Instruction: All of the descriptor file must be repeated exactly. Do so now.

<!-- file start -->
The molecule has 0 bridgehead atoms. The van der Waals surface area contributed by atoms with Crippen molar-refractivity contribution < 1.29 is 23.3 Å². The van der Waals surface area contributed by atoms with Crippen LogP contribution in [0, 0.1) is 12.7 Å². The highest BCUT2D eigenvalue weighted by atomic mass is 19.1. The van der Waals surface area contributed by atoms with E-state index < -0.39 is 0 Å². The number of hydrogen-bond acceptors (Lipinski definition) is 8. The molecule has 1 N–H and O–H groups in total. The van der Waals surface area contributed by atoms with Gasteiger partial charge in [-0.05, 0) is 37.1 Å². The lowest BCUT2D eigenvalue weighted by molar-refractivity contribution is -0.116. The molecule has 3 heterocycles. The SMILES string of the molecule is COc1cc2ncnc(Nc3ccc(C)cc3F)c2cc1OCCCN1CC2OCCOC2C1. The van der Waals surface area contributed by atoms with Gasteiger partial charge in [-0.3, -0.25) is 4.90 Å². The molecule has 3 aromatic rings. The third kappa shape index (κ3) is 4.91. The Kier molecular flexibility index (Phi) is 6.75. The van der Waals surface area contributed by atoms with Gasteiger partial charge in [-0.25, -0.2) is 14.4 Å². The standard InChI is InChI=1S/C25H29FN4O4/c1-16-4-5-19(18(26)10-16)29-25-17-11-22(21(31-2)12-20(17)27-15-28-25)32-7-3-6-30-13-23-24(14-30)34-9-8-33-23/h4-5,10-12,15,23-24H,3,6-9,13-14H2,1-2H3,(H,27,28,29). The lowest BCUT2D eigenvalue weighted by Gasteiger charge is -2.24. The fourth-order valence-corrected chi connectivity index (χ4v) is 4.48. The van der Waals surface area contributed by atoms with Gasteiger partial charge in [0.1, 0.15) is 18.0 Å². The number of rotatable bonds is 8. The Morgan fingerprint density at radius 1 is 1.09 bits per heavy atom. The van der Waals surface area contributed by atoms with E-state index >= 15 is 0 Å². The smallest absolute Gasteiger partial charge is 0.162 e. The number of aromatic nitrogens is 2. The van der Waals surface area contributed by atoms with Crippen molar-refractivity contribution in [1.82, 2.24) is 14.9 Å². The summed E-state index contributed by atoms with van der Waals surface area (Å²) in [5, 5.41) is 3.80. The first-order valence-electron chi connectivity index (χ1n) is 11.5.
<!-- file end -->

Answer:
The molecule has 0 bridgehead atoms. The van der Waals surface area contributed by atoms with Crippen molar-refractivity contribution < 1.29 is 23.3 Å². The van der Waals surface area contributed by atoms with Crippen LogP contribution in [0, 0.1) is 12.7 Å². The highest BCUT2D eigenvalue weighted by atomic mass is 19.1. The van der Waals surface area contributed by atoms with E-state index < -0.39 is 0 Å². The number of hydrogen-bond acceptors (Lipinski definition) is 8. The molecule has 1 N–H and O–H groups in total. The van der Waals surface area contributed by atoms with Gasteiger partial charge in [-0.05, 0) is 37.1 Å². The lowest BCUT2D eigenvalue weighted by molar-refractivity contribution is -0.116. The molecule has 3 heterocycles. The SMILES string of the molecule is COc1cc2ncnc(Nc3ccc(C)cc3F)c2cc1OCCCN1CC2OCCOC2C1. The van der Waals surface area contributed by atoms with Gasteiger partial charge in [-0.3, -0.25) is 4.90 Å². The molecule has 3 aromatic rings. The third kappa shape index (κ3) is 4.91. The Kier molecular flexibility index (Phi) is 6.75. The van der Waals surface area contributed by atoms with Gasteiger partial charge in [-0.25, -0.2) is 14.4 Å². The standard InChI is InChI=1S/C25H29FN4O4/c1-16-4-5-19(18(26)10-16)29-25-17-11-22(21(31-2)12-20(17)27-15-28-25)32-7-3-6-30-13-23-24(14-30)34-9-8-33-23/h4-5,10-12,15,23-24H,3,6-9,13-14H2,1-2H3,(H,27,28,29). The lowest BCUT2D eigenvalue weighted by Gasteiger charge is -2.24. The fourth-order valence-corrected chi connectivity index (χ4v) is 4.48. The van der Waals surface area contributed by atoms with Gasteiger partial charge in [0.1, 0.15) is 18.0 Å². The number of rotatable bonds is 8. The Morgan fingerprint density at radius 1 is 1.09 bits per heavy atom. The van der Waals surface area contributed by atoms with E-state index >= 15 is 0 Å². The smallest absolute Gasteiger partial charge is 0.162 e. The number of aromatic nitrogens is 2. The van der Waals surface area contributed by atoms with Crippen molar-refractivity contribution in [1.82, 2.24) is 14.9 Å². The summed E-state index contributed by atoms with van der Waals surface area (Å²) in [5, 5.41) is 3.80. The first-order valence-electron chi connectivity index (χ1n) is 11.5.